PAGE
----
Transportation options heat up as Uber launches in Casablanca

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Uber Maroc, premières heures à Casablanca
Just four to six Uber cars were available in downtown Casablanca Tuesday morning. 

This article was updated July 22 to reflect additional information.

Anyone looking at Uber’s app Tuesday morning would have seen just a few cars in downtown Casablanca. After months of rumors, Uber is now in the white city.

Although Uber had just a few cars on the road. Meryem Belqziz, Uber’s general manager in Morocco, insists the company’s modest start in Morocco is by design.

“Uber will be in a ‘calibration’ phase first, with limited service until our official launch in a few months,” Belqziz said. “During this ‘calibration’ phase, we will analyze operations to improve them in real time.”

UberX, low-cost but premium?

This calibration phase is much needed, according to some. In an HuffPost Maghreb article, users reported that they waited more than one hour for the car to arrive and were billed much more than estimated at the time of booking.

For now, Casablanca residents will only be offered the UberX service. In Morocco, this service will let users order private professional drivers in 4x4-type cars for an immediate trip. Users don’t need to pull their wallet out since their credit card is already saved in the system.

“We worked intensively […] to allow Moroccan users to pay with Moroccan credit cards - AttijariWafaBank, Banque Populaire, and BMCE for now,” she said. “We will offer the same user experience as in the rest of the world,” she added.

To do so, Uber has implemented a functionality that the Centre Monétique Interbancaire, CMI, which is entitled by the banks to regulate payment systems in Morocco, is not yet offering to other companies.

Uber’s main competitor in the MENA region, Careem, which recently acquired Moroccan Taxiii, has opted for a different strategy.

“We’re a regional player,” says Yassir El Ismaili, Careem’s manager in Morocco. "We have designed a product perfectly adapted to the needs of people in countries like Morocco. For example, we offer the unique possibility to pay cash or with credit card, to order via the application, on the web or through a call center, and finally to book in advance or immediately. Apps designed in the US or Europe don’t add those kind of functionalities.”  

Réservation d'une voiture Careem à Casablanca sur le web
Careem let users your book online and pay with cash

Will that be enough to beat the American giant?

“We have a strong brand, and we can invest heavily in Uber’s development in Morocco,” Belqziz said.

The company hasn’t planned an ad campaign but is finalizing partnerships to get the word out.

“We don’t have names yet, but they should be inked with telcos, banks, restaurants, and airlines,” she added. “Uber can also rely on its already existing pool of foreign users.”

Will we see a merciless war between Uber and its competitors? Apparently not.

“Uber’s launch will accelerate the market’s education and increase the use of smart transportation,” iTaxi’s cofounder Tayeb Sbihi said to Wamda. “We are on two different segments. Our service is simple and clear: city ‘petit taxi’. Uber will offer a premium transportation service.”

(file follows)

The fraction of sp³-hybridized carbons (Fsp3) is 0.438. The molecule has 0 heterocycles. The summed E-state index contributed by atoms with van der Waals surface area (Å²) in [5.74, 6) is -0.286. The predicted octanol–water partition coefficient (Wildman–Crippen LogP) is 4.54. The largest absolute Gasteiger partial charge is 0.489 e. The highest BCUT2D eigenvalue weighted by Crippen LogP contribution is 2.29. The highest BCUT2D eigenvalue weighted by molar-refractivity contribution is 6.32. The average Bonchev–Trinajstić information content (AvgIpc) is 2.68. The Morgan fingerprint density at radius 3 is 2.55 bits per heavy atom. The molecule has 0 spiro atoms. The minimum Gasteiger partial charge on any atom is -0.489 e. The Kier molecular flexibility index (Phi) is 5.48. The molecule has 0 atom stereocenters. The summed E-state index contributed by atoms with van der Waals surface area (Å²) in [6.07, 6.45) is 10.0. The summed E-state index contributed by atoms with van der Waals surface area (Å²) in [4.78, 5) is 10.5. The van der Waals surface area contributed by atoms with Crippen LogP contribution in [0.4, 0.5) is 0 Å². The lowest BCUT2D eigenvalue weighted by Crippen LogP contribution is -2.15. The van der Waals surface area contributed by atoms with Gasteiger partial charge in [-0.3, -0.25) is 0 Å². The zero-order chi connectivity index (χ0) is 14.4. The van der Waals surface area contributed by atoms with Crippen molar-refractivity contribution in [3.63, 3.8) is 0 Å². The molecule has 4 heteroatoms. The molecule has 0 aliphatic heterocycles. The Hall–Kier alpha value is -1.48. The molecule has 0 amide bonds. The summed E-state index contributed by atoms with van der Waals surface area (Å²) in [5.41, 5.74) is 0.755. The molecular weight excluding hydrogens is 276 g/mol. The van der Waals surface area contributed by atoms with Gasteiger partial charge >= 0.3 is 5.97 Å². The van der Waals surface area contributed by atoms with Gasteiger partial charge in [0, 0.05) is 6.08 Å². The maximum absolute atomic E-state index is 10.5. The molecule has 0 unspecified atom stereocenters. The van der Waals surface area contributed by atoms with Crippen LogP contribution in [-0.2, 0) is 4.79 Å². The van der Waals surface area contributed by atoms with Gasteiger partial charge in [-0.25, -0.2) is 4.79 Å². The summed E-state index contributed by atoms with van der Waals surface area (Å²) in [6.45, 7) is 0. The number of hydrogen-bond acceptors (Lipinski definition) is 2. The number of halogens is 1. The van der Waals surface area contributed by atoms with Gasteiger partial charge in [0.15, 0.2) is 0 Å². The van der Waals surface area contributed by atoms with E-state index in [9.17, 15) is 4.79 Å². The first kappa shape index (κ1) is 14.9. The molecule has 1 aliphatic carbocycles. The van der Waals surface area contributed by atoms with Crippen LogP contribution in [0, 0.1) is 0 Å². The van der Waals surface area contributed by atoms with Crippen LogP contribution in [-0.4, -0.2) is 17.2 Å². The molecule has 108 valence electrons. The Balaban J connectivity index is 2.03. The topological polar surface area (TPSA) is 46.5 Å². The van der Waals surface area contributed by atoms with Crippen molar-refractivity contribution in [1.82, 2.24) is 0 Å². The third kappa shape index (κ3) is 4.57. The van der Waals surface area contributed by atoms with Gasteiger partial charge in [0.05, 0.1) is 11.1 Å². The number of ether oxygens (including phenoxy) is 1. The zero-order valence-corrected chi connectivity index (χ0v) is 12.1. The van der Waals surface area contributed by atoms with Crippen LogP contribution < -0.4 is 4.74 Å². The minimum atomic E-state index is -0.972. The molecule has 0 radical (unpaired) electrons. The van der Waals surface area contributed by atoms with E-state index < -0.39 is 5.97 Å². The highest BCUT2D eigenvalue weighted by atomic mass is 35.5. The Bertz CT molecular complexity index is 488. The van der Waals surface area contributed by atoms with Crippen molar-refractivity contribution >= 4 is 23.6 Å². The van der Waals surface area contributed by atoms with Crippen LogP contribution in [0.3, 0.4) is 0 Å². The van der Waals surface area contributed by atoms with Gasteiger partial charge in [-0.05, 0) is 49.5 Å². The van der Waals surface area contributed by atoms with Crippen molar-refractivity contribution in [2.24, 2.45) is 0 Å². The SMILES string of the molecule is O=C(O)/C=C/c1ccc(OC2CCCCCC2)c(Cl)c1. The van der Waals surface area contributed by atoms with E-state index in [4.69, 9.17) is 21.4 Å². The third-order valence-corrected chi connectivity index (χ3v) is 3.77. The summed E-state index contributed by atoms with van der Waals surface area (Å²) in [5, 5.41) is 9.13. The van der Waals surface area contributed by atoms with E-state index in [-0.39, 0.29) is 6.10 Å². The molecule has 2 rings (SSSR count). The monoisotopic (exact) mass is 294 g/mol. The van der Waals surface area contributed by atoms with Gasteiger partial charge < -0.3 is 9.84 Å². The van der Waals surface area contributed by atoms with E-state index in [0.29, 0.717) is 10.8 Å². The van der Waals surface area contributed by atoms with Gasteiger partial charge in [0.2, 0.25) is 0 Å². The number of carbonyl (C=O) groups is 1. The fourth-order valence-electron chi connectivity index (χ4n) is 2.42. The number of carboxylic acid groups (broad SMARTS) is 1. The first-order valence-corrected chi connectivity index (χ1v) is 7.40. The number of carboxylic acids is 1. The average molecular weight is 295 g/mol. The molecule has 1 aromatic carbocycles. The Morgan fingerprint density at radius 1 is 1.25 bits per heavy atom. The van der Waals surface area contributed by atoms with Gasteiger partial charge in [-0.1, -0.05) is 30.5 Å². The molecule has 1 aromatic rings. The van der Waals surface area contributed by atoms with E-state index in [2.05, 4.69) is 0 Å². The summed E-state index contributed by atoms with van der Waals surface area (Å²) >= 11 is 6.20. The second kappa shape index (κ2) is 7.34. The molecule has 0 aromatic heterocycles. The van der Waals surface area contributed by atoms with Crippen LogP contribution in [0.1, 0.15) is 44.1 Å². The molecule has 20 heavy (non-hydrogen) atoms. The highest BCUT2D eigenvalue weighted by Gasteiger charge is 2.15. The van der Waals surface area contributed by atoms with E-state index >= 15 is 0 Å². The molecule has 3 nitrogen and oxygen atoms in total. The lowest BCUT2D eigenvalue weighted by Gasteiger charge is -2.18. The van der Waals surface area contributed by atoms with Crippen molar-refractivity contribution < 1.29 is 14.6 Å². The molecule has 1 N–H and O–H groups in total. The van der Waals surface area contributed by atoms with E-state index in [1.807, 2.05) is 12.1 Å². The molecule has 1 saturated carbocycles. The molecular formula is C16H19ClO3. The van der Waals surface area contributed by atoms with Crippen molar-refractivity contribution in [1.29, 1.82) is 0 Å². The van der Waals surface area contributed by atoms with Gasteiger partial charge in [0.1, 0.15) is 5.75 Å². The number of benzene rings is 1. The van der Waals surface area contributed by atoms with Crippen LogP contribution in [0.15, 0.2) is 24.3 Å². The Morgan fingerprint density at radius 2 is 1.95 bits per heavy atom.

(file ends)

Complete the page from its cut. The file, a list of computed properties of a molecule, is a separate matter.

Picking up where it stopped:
iTaxi’s service, which is quite popular in the capital, offers far more cars than the competition. But it's unclear for now whether their users are the same ones that Uber's seeing the difference in price and comfort.

“This is excellent news,” El Ismaili added. “We’re now several to promote a new urban mobility and, seeing the size of the market, there’s room for everyone.”

Careem operates on the same segment as iTaxi and Uber. They offer to book “petit taxis” - shared or private, or “economy”, premium cars that operate by tourism transportation laws. They will soon launch a business service.

For now, Careem has fewer cars on the road than  iTaxi and Uber, as only eight “petits taxis” and one economy car were available at the time of publishing.

Conflicts between taxi drivers and the administration, which we’ve seen in many countries Uber has launched in, are not anticipated.

“We’re completely in line with the legislation and don’t foresee any sticking points,” Belqziz said, noting that Uber is working with tourism transportation companies.

Still, "repeating that you're abiding by the rules doesn't change the reality," writes blogger Marie-Aude Koiransky in O Maroc. According to Koiransky, Uber works with tourist transportation companies while catering to young locals with local credit cards - not tourists - and doesn't respect the rules imposed on this type of transportation.

Uber is only available in Casablanca for now, but expects to expand to Rabat, where Careem is already available, Marrakech and Tangiers, and possibly a few other cities by the first quarter of 2016.

By then, we will know if there is indeed a market for Uber in a city where taxis are usually not hard to find and where only a small group of residents have credit cards and can afford to pay double if only to get a more comfortable ride.

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